Trademarks: The more things change, the more they stay the same
Much has been written about the many changes to Canada’s Trademarks Act, which came into effect on June 17, 2019.
As part of the overhaul, Canada has adopted the Madrid Protocol, an international trademark registration system that offers businesses the convenience of obtaining trademark protection in over 100 countries by filing a single application with the World Intellectual Property Organization.
Although there are other important changes, the point of this piece is something that has not changed at all, namely the requirement that a mark be and remain in use in Canada.
In the past, pre-June 17 era, common bases for Canadian trademark applications were “use in Canada” or “proposed use in Canada.” In the former case, one would indicate the date on which the mark was first used in this country.
If a mark was not in use at the time of filing, the application would be filed on the basis the applicant intended to use the trademark here in the future. In that case, the applicant would have to execute a declaration confirming the mark was in use prior to registration.
If use of a trademark is no longer required to obtain a Canadian registration, one might ask why use is still an issue. In a word: CANCELLATION! Use in Canada is required in order that a registration avoid cancellation for non-use.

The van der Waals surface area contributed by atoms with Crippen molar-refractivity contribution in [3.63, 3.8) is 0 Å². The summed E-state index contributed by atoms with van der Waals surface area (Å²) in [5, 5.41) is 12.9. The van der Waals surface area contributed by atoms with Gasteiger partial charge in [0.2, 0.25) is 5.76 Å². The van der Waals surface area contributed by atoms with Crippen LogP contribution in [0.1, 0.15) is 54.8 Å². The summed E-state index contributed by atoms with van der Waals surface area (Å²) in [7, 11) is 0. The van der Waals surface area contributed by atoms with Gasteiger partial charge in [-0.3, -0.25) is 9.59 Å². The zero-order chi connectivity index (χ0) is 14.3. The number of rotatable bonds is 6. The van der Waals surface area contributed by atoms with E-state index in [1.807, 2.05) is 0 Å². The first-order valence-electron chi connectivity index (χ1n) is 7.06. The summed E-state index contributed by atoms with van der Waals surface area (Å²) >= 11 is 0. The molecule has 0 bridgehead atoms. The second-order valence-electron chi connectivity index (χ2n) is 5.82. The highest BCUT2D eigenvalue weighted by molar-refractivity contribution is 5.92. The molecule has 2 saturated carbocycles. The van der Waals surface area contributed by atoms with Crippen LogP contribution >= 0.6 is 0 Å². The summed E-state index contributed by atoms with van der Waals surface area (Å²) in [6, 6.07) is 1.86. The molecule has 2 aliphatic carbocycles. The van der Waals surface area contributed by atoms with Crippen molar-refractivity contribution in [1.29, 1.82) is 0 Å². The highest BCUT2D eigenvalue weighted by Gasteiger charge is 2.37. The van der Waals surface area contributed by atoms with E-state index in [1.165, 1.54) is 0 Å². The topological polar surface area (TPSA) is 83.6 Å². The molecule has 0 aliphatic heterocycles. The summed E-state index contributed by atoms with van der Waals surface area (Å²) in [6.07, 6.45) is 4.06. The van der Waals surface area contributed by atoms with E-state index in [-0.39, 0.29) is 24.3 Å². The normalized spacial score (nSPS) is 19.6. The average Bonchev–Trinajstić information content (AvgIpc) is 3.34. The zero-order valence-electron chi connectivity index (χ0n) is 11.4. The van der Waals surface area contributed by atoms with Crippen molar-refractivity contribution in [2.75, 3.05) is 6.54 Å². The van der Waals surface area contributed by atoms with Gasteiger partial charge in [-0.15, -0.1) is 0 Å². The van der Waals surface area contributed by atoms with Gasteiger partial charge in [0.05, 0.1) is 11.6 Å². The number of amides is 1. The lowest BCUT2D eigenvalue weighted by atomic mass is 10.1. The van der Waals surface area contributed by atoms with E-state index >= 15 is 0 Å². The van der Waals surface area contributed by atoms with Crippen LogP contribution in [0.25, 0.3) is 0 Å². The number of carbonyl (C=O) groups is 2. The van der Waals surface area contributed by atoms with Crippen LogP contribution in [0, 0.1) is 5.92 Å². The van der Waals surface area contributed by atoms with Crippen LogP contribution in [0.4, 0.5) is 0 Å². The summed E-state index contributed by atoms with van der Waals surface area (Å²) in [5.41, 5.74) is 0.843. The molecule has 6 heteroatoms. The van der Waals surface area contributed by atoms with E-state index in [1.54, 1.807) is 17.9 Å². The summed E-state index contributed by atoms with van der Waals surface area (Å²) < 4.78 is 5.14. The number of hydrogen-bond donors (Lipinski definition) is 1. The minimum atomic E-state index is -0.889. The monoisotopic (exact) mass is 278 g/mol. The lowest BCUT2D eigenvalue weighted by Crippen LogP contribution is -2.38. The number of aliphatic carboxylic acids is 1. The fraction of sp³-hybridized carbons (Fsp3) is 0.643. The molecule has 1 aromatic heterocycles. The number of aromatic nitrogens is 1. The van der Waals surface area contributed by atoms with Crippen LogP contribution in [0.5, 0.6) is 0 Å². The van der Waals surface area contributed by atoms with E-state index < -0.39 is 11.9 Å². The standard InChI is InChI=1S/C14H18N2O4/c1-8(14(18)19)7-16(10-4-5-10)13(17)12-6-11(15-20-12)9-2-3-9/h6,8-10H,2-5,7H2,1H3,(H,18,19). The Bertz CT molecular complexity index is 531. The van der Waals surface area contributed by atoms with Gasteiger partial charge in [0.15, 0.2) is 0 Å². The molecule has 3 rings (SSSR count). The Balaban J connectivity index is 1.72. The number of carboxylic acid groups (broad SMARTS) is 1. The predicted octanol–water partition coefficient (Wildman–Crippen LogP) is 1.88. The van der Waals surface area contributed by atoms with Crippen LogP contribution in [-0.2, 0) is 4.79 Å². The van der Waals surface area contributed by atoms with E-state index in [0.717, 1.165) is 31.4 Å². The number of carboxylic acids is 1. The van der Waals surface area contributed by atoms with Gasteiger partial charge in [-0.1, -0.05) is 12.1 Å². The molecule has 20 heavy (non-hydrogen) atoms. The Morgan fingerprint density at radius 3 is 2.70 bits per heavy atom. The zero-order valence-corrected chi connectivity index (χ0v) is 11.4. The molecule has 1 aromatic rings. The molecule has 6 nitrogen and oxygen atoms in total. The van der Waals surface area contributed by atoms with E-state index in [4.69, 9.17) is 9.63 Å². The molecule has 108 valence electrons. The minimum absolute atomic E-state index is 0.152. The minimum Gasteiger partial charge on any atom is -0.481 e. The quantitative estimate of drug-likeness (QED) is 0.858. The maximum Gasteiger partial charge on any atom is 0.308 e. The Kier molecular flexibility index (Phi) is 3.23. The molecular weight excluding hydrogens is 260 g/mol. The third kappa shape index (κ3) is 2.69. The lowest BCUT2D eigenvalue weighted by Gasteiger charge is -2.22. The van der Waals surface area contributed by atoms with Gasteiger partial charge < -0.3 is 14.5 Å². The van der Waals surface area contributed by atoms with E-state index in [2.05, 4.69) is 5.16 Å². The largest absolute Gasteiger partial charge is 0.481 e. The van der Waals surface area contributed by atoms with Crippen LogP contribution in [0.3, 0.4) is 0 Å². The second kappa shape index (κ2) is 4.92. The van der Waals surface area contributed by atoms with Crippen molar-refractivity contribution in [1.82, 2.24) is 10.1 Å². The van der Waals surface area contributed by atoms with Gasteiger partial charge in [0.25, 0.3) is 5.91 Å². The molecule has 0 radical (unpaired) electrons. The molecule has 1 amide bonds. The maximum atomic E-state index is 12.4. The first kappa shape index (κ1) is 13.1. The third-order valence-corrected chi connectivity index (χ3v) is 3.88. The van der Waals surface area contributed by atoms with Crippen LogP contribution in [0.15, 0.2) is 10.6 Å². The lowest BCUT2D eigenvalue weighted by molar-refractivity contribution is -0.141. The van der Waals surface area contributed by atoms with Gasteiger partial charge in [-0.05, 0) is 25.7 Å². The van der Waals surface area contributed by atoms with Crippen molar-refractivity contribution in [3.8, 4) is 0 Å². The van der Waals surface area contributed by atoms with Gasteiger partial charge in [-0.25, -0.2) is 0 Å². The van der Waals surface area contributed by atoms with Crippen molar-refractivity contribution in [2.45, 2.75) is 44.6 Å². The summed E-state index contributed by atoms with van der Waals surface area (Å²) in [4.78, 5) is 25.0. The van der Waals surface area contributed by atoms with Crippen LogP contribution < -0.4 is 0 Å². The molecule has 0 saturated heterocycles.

The amendments to the Trademarks Act allow the Registrar of Trademarks, either on his or her own initiative or on the request of any person who pays the required fee, to issue what trademark professionals call a s. 45 notice.
Under that section of the statute, a s. 45 notice may be issued at any time after a mark has been registered for three years. A s. 45 notice requires that the owner of the registration, within three months from the date of the notice, file evidence showing, with respect to all the goods or services specified in the registration or to those that may be specified in the notice, that the trademark was in use in Canada at any time during the three-year period immediately preceding the date of the notice.
Alternatively, the owner must file evidence of the date the trademark was last in use and the reason for the absence of use since that date.
Should the owner fail to respond, or fail to respond adequately, the registration of the trademark is liable to be expunged (or amended, deleting those goods and services for which evidence of use in Canada was not provided).
Therefore, even though trademark registrations may be obtained without use in Canada, owners must be vigilant to ensure use has begun—and to keep proper records of use for each good and service listed in the registration—lest the registration be susceptible to cancellation, either in whole or in part.
Of course, trademark owners’ competitors, being the persons who usually initiate s. 45 proceedings, would do well to keep a close eye on their competitors’ trademark registrations and their use in Canada.
Despite all of the changes to Canada’s trademark regime, the old adage still applies: When it comes to maintaining the validity of trademark registrations, the rule is “use it or lose it.”